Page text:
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Cole nails down save in Futures Game

Pitcher hopes to follow rapid rise of other Nats prospects to bigs

NEW YORK -- A.J. Cole knows how quickly it can happen. He's seen it with his own eyes.

When this season opened, Cole and right-hander Taylor Jordan were teammates for the Class A Potomac Nationals. Then, Jordan was promoted to Double-A Harrisburg. Then, the Nationals brought him to the big leagues.

"It's kind of cool to see that," Cole said.

It's not only cool, but it provided a practical benefit. When Jordan was called up, Cole was named to take his place on the United States roster for Sunday's SiriusXM Futures All-Star Game at Citi Field.

"I feel like it's a great experience to be playing out here with basically the top players in the Minor Leagues, all up and down," Cole said. "You can learn a lot. You can watch people, talk to other people. Other people have great talents. Just watch and learn. That's the best way for me to learn -- is watching other people."

Cole has been a starter his whole life. He said he's only come out of the bullpen twice, both times before he turned pro. But in the top of the ninth, with one out and runners on first and second on Sunday, he was called upon to be the closer.

A called strikeout and a ground ball to second later, he walked off the mound with the save, as Team USA beat the World team, 4-2.

"It was kind of fun closing," Cole said with a smile. "But I'd still rather start."

The 21-year-old right-hander clearly has the arm. He has 99 strikeouts in 91 1/3 innings this season. He's currently ranked as the Nationals' No. 3 prospect by He was twice named the Carolina League's Pitcher of the Week in June, while going 4-1 with a 2.97 earned run average for the month. Overall, he's 5-3 with a 4.43 ERA.

"Basically, I feel like I've gotten to the point where my pitches are all there," Cole said. "Now, it's just basically consistency -- just making sure it's all one after another, not one day it's there and one day it's not. That's what I'm working on, right now."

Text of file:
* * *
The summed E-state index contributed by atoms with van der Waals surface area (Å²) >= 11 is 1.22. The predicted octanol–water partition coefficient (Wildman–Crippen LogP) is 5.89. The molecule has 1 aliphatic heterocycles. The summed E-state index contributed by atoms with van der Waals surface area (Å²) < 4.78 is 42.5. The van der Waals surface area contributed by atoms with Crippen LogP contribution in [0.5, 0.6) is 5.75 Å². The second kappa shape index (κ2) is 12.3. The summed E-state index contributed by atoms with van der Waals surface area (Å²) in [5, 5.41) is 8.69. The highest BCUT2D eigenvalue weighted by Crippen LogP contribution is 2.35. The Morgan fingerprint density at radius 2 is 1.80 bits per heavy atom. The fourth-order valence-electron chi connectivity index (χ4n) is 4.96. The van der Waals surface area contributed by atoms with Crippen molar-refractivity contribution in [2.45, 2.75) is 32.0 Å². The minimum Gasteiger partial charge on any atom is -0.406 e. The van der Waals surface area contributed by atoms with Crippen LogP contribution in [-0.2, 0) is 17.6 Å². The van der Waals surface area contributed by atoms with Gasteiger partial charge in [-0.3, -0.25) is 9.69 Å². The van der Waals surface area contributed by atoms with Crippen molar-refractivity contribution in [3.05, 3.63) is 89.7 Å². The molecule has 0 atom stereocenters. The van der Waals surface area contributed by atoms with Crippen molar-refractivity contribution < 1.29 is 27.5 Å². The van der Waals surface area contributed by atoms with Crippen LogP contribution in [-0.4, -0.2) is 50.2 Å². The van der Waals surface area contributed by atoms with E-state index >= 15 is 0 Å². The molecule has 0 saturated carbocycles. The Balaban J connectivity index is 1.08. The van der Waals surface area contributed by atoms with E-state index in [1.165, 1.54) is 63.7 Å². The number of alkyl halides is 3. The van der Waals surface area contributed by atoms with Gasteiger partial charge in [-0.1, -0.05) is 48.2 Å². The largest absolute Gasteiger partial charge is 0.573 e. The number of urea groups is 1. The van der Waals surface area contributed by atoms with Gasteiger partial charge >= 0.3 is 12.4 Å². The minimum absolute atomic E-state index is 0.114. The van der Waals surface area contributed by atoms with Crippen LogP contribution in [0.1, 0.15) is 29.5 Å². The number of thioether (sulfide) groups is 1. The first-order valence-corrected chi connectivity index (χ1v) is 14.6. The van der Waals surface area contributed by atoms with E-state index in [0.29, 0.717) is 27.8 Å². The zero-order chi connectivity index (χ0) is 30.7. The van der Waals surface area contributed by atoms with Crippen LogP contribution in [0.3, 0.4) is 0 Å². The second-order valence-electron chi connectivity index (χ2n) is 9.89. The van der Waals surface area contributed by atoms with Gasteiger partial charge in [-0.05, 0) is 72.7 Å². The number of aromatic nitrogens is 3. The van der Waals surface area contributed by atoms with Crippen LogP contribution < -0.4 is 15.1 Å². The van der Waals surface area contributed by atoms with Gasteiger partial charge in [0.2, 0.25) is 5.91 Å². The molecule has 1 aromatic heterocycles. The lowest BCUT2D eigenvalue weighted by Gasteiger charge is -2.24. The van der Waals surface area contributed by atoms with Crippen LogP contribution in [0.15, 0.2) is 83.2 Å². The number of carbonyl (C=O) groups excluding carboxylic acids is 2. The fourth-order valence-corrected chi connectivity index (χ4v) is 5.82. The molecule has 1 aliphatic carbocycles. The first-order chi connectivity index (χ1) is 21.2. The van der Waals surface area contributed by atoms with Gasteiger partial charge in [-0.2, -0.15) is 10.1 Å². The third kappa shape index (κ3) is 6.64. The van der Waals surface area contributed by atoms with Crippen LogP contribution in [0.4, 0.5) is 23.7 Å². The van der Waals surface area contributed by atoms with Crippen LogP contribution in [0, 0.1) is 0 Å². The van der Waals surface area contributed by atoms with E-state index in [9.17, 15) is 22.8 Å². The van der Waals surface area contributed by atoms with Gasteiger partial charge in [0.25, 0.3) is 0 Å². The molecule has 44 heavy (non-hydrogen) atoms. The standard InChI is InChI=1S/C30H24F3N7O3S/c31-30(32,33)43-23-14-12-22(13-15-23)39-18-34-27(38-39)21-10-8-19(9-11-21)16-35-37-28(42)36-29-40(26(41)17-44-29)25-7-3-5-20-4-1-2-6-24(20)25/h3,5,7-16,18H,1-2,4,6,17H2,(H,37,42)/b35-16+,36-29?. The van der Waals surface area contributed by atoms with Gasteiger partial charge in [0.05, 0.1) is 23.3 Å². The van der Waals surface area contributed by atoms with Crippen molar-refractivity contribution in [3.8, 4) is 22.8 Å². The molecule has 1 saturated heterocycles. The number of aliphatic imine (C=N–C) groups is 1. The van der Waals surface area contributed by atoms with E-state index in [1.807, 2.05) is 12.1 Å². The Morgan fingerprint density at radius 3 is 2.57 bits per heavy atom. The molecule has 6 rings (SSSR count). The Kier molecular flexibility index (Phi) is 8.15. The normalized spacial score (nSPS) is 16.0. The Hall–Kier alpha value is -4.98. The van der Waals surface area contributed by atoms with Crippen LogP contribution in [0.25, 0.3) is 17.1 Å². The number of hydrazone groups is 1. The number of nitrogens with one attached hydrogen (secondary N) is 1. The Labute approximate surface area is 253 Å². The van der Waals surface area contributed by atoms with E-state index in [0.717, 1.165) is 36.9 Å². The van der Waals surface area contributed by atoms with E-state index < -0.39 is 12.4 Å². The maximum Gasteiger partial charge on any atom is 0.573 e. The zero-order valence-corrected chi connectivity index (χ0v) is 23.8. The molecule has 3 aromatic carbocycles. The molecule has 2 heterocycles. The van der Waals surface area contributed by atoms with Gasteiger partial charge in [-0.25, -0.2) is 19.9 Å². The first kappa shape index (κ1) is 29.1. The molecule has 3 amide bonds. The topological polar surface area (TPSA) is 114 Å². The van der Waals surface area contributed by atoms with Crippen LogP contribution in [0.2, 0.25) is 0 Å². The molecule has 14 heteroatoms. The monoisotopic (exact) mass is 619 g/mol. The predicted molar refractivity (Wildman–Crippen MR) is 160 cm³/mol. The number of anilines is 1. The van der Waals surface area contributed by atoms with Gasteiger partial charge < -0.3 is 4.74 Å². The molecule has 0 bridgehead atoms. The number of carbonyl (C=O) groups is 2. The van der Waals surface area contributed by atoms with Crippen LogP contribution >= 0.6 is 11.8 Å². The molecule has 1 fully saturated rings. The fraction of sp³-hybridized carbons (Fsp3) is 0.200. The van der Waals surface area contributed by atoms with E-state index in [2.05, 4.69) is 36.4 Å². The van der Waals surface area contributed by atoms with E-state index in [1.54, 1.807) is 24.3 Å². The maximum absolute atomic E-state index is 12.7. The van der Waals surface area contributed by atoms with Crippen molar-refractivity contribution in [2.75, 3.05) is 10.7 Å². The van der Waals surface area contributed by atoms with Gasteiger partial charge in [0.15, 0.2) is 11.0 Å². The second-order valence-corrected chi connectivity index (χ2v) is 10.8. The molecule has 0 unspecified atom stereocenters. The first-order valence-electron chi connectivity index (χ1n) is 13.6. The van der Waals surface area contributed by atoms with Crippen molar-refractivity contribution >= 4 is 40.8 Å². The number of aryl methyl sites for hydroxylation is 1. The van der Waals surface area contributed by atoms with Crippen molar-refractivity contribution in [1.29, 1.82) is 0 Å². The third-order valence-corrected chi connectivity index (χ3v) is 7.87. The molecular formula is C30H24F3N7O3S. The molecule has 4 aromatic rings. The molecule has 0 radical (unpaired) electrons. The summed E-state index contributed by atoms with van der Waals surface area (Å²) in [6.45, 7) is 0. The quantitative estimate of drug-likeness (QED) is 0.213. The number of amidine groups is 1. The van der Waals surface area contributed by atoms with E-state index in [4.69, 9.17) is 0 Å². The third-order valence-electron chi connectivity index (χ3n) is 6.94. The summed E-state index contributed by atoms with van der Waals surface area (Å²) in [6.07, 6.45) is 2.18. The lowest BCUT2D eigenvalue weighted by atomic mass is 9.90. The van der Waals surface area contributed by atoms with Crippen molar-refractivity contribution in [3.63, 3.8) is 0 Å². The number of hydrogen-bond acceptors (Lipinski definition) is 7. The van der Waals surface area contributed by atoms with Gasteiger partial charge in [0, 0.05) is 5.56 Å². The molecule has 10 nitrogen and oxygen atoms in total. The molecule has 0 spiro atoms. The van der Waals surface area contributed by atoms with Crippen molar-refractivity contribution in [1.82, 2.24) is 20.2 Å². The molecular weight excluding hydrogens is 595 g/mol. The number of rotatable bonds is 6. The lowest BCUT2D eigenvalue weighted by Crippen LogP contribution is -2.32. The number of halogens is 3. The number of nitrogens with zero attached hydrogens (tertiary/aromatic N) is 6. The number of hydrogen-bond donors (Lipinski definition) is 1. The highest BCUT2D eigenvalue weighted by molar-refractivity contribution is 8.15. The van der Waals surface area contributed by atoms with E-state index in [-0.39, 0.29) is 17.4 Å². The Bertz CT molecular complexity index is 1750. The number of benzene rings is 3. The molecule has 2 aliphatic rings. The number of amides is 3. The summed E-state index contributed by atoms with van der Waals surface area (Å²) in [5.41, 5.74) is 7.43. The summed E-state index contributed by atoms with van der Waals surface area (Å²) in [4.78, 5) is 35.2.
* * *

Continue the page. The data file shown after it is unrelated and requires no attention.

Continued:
The Nationals have stressed pitching in recent years. The top three in their rotation -- Jordan Zimmermann, Stephen Strasburg, Gio Gonzalez -- are as good as any team in baseball. The rapid rise of Taylor Jordan speaks to the depth in their system. All that, Cole says, works in his favor.

"It's exciting. The way I look at it, it makes me work harder," Cole said. "You've got great people coming up behind you, and you've got great people in front of you. So that makes me work harder. I want to see myself there. So I just keep working hard on the things I know I've got to do.

"I used to watch John Smoltz growing up. But now, it's more convenient to watch my own pitchers because the game's always on in the clubhouse -- so you end up watching them a lot more. And it's fun to watch."

Drafted in the fourth round by the Nationals in the 2010 First-Year Player Draft, Cole was traded to Oakland in the Gonzalez deal after the 2011 season. He was re-acquired for outfielder Mike Morse last January, and is hoping his next move will be up. He's seen how quickly it can happen.

Infielder Anthony Rendon played for Potomac in 2012, started this season at Harrisburg and made his Major League debut before the end of April.

"So it's exciting," Cole said. "He moved up to Double-A, and in a couple weeks he was in the big leagues. Everything's possible, so you just have to stick with it and keep working on the things you know you have to do."

Paul Hagen is a reporter for

Washington Nationals, A.J. Cole